Before powering the brush on, apply just a small amount of toothpaste to the brush head, and hold off on hitting the power button until the brush is in your mouth to avoid toothpaste splatter all over your face and bathroom sink!

To prevent sensitivity and achieve the best clean, be sure to get the best fitting brush head for your mouth. People with smaller mouths may need smaller brush heads to brush comfortably. Those with sensitive gums should look for soft bristles and be careful not to apply too much pressure. If you have an electric brush with multiple settings, choose the one that best fits your needs, whether that’s whitening, deep clean, sensitive, or gum care.

If your teeth feel the cleanest they’ve ever felt after using a Sonicare Electric Toothbrush, don’t fall into the trap of thinking you don’t need to brush as often! Consistency is key. Remember to brush at least twice a day and floss once a day to maintain a healthy mouth, teeth, and gums. Want more tips for healthy teeth? Contact us to learn more.

Is Baking Soda Actually Good for Your Teeth?

May 12th, 2016

Baking Soda for Brushing TeethIf you’re a fan of DIY dental care, you’ve probably heard of using baking soda to clean and whiten your teeth. Before you take on any DIY healthcare you read about online, it’s important to do your research. Using baking soda too regularly could cause irreversible damage to your enamel. However, that doesn’t mean you should never use baking soda on your teeth. Let’s explore if baking soda is actually good for your teeth now.

What is Baking Soda?

In many people’s homes, baking soda doesn’t leave the kitchen. But baking soda actually has a tremendous variety uses. From cleaning your bathroom to making your clothes smell better, it’s pretty amazing to see what baking soda can do.
Technically speaking, baking soda is a salt called sodium bicarbonate. It usually comes in the form of white powder, though it can also be seen as a small crystal. Along with a host of other uses, baking soda has become a popular ingredient for cleaning teeth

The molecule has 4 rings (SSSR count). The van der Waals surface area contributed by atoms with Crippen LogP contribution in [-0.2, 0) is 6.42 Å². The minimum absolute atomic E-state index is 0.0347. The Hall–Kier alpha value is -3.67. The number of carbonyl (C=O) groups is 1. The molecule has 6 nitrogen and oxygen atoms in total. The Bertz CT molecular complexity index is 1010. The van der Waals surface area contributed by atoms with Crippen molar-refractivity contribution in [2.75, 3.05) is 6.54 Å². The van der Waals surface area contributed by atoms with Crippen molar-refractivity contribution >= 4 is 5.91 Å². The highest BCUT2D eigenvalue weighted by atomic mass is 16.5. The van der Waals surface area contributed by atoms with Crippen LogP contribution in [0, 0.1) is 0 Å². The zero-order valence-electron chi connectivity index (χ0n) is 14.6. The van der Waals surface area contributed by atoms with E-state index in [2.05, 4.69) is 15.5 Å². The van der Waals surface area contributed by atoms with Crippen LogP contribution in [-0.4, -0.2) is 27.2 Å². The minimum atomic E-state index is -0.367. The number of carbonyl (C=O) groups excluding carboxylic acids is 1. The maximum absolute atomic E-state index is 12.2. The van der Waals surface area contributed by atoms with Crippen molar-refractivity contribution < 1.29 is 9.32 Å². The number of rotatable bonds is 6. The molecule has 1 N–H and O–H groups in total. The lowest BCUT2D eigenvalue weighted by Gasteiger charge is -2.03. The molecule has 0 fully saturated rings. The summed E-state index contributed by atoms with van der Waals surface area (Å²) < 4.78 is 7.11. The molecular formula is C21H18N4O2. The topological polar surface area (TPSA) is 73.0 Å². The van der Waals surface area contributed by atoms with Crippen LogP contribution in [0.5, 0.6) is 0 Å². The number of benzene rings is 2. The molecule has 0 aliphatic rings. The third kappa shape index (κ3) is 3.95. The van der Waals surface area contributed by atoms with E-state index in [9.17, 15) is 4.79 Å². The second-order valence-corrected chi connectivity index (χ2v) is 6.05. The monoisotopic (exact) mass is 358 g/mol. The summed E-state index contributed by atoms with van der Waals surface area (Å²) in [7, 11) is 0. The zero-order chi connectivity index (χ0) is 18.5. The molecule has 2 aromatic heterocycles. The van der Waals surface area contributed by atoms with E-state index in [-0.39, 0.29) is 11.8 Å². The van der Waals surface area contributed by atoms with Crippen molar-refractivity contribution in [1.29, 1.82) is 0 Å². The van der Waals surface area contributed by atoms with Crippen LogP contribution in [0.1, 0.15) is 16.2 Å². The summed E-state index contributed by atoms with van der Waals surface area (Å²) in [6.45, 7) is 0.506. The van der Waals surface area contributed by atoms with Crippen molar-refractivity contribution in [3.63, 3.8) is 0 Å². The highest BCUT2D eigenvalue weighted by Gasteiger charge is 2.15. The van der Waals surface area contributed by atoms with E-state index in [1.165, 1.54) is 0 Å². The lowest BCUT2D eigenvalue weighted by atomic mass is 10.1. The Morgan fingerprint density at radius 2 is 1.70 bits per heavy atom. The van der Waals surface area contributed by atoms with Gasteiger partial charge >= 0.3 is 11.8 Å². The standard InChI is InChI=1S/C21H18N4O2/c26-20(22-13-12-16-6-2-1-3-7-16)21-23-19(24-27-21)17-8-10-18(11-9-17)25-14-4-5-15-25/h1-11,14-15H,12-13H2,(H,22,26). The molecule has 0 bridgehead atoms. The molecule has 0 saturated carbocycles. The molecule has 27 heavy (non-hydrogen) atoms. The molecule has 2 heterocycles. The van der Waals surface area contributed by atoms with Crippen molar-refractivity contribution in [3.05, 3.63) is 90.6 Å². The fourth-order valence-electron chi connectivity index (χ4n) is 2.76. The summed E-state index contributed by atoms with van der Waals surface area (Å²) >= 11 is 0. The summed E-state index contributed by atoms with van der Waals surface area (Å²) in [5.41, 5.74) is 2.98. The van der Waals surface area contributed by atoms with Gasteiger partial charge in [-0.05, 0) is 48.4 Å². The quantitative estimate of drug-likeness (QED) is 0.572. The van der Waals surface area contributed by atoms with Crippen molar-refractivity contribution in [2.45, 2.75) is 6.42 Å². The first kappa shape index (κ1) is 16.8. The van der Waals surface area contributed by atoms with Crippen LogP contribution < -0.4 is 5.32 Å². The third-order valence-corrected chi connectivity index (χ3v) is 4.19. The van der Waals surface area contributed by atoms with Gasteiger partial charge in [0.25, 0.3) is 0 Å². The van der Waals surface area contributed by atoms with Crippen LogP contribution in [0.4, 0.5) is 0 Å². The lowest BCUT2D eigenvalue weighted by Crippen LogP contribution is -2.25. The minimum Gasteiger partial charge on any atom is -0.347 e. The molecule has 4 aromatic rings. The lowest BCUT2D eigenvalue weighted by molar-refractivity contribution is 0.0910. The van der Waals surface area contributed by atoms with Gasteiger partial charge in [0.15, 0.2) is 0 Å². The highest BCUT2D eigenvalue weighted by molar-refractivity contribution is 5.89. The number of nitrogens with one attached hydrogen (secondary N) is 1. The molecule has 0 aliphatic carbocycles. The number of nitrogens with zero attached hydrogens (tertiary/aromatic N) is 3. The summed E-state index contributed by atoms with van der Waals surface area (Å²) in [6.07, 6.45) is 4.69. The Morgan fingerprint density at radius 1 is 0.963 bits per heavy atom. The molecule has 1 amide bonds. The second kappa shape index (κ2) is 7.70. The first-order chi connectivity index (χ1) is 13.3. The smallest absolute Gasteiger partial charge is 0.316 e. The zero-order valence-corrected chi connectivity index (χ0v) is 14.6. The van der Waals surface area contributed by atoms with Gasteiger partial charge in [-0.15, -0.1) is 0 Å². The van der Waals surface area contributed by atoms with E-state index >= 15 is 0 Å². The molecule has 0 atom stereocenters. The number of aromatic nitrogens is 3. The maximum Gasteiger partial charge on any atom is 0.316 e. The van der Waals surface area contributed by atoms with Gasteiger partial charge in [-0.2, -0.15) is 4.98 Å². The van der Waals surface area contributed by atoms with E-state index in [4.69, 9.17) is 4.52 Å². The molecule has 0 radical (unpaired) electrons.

Why Do People Use Baking Soda On Their Teeth?

So why would people use a popular baking ingredient on their teeth? Well, baking soda has actually proven to provide some pretty great teeth cleaning benefits. According to the Journal of Clinical Dentistry, those who brushed their teeth with baking soda experienced significantly better plaque removal than those who brushed their teeth without baking soda.
Baking soda has also been found to effectively remove surface stains on teeth, making them look whiter. However, baking soda can only help with surface stains. For more severe stains, you will want to speak to your dentist about professional teeth whitening treatments. Finally, it can also make your breath smell better and it’s incredibly cheap - typically around $1 for a box that will last a while.
How does a simple household product provide all of these benefits? Baking soda is made up of a chemical compound that makes it a mild abrasive. Baking soda’s abrasiveness allows it to clean stains off of your teeth so well. Though the American Dental Association (ADA) has not approved brushing teeth with just baking soda, they have accepted toothpaste with baking soda in it.

How Can Baking Soda Be Bad For Your Teeth?

Just because baking soda has been found to be good for your teeth in some instances doesn’t mean you shouldn’t be cautious with it. Overdoing it with baking soda can cause irreversible damage to your teeth. And, like we mentioned above, the ADA has not approved brushing your teeth with pure baking soda.
Since baking soda is abrasive, you can cause irreversible damage to your teeth’s enamel by eroding it if you continue to use it over time. This erosion can cause your teeth to become sensitive and makes you more vulnerable to cavities.
Baking soda also doesn’t contain fluoride, so you will need to use a regular toothpaste as well to ensure your teeth stay strong and to prevent cavities.
Finally, you will want to avoid using baking soda on your teeth if you wear braces or permanent retainers. Baking soda can soften the glue in braces and permanent retainers. The last thing you want to do is pay for new braces due to baking soda.
While baking soda can be an excellent way to keep your teeth looking and feeling healthy, you need to make sure you’re using it safely. At Water Tower Dental Care, we can recommend safe and effective dental care products that include baking soda to ensure that you are keeping your teeth as healthy as they can be. If you have more severe teeth staining than baking soda can help with, contact us to discuss professional teeth whitening. We can brighten your teeth up to eight shades in about one hour with Zoom! Teeth Whitening!